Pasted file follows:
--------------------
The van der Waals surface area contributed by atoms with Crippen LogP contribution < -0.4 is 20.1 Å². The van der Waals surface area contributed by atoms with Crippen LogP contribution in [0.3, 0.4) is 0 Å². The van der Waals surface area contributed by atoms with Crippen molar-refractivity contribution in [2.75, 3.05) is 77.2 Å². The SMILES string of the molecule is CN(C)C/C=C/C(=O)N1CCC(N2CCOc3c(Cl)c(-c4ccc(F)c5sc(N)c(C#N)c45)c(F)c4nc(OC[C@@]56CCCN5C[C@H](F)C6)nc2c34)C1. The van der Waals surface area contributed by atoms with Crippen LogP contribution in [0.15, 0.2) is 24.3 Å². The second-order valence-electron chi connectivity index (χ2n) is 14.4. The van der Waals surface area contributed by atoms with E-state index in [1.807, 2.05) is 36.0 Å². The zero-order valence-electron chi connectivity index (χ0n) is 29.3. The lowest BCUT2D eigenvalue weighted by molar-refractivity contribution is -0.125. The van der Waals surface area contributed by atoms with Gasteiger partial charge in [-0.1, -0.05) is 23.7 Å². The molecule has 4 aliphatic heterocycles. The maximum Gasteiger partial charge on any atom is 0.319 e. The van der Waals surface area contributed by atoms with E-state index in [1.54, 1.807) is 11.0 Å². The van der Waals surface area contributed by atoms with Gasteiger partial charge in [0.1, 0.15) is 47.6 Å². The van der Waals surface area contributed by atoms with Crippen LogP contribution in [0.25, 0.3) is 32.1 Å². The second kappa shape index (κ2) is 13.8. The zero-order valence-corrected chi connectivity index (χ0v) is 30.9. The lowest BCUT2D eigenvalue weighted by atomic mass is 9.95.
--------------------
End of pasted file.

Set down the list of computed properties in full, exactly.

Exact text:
The van der Waals surface area contributed by atoms with Crippen LogP contribution < -0.4 is 20.1 Å². The van der Waals surface area contributed by atoms with Crippen LogP contribution in [0.3, 0.4) is 0 Å². The van der Waals surface area contributed by atoms with Crippen molar-refractivity contribution in [2.75, 3.05) is 77.2 Å². The SMILES string of the molecule is CN(C)C/C=C/C(=O)N1CCC(N2CCOc3c(Cl)c(-c4ccc(F)c5sc(N)c(C#N)c45)c(F)c4nc(OC[C@@]56CCCN5C[C@H](F)C6)nc2c34)C1. The van der Waals surface area contributed by atoms with Crippen LogP contribution in [0.15, 0.2) is 24.3 Å². The second-order valence-electron chi connectivity index (χ2n) is 14.4. The van der Waals surface area contributed by atoms with E-state index in [1.807, 2.05) is 36.0 Å². The zero-order valence-electron chi connectivity index (χ0n) is 29.3. The lowest BCUT2D eigenvalue weighted by molar-refractivity contribution is -0.125. The van der Waals surface area contributed by atoms with Gasteiger partial charge in [-0.1, -0.05) is 23.7 Å². The molecule has 4 aliphatic heterocycles. The maximum Gasteiger partial charge on any atom is 0.319 e. The van der Waals surface area contributed by atoms with E-state index in [1.54, 1.807) is 11.0 Å². The van der Waals surface area contributed by atoms with Gasteiger partial charge in [0.1, 0.15) is 47.6 Å². The van der Waals surface area contributed by atoms with Crippen LogP contribution in [0.25, 0.3) is 32.1 Å². The second kappa shape index (κ2) is 13.8. The zero-order valence-corrected chi connectivity index (χ0v) is 30.9. The lowest BCUT2D eigenvalue weighted by atomic mass is 9.95.